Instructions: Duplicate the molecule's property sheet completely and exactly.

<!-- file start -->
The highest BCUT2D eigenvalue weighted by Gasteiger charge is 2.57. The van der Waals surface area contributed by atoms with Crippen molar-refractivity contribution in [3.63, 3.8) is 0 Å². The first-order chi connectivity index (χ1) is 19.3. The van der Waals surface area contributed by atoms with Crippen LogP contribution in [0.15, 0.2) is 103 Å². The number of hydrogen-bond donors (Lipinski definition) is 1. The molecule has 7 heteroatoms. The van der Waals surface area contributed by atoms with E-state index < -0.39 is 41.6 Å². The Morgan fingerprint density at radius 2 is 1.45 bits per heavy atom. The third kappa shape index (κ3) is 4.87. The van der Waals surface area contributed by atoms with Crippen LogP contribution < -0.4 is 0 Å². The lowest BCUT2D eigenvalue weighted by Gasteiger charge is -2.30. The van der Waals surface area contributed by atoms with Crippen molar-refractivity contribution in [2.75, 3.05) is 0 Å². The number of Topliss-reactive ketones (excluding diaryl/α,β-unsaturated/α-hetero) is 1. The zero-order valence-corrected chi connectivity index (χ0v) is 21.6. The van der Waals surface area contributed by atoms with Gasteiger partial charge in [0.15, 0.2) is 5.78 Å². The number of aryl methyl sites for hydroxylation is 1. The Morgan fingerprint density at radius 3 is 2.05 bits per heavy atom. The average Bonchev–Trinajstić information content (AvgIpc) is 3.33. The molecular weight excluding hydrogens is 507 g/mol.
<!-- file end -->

The highest BCUT2D eigenvalue weighted by Gasteiger charge is 2.57. The van der Waals surface area contributed by atoms with Crippen molar-refractivity contribution in [3.63, 3.8) is 0 Å². The first-order chi connectivity index (χ1) is 19.3. The van der Waals surface area contributed by atoms with Crippen LogP contribution in [0.15, 0.2) is 103 Å². The number of hydrogen-bond donors (Lipinski definition) is 1. The molecule has 7 heteroatoms. The van der Waals surface area contributed by atoms with E-state index < -0.39 is 41.6 Å². The Morgan fingerprint density at radius 2 is 1.45 bits per heavy atom. The third kappa shape index (κ3) is 4.87. The van der Waals surface area contributed by atoms with Crippen LogP contribution < -0.4 is 0 Å². The lowest BCUT2D eigenvalue weighted by Gasteiger charge is -2.30. The van der Waals surface area contributed by atoms with Crippen molar-refractivity contribution in [2.75, 3.05) is 0 Å². The number of Topliss-reactive ketones (excluding diaryl/α,β-unsaturated/α-hetero) is 1. The zero-order valence-corrected chi connectivity index (χ0v) is 21.6. The van der Waals surface area contributed by atoms with Gasteiger partial charge in [0.15, 0.2) is 5.78 Å². The number of aryl methyl sites for hydroxylation is 1. The Morgan fingerprint density at radius 3 is 2.05 bits per heavy atom. The average Bonchev–Trinajstić information content (AvgIpc) is 3.33. The molecular weight excluding hydrogens is 507 g/mol.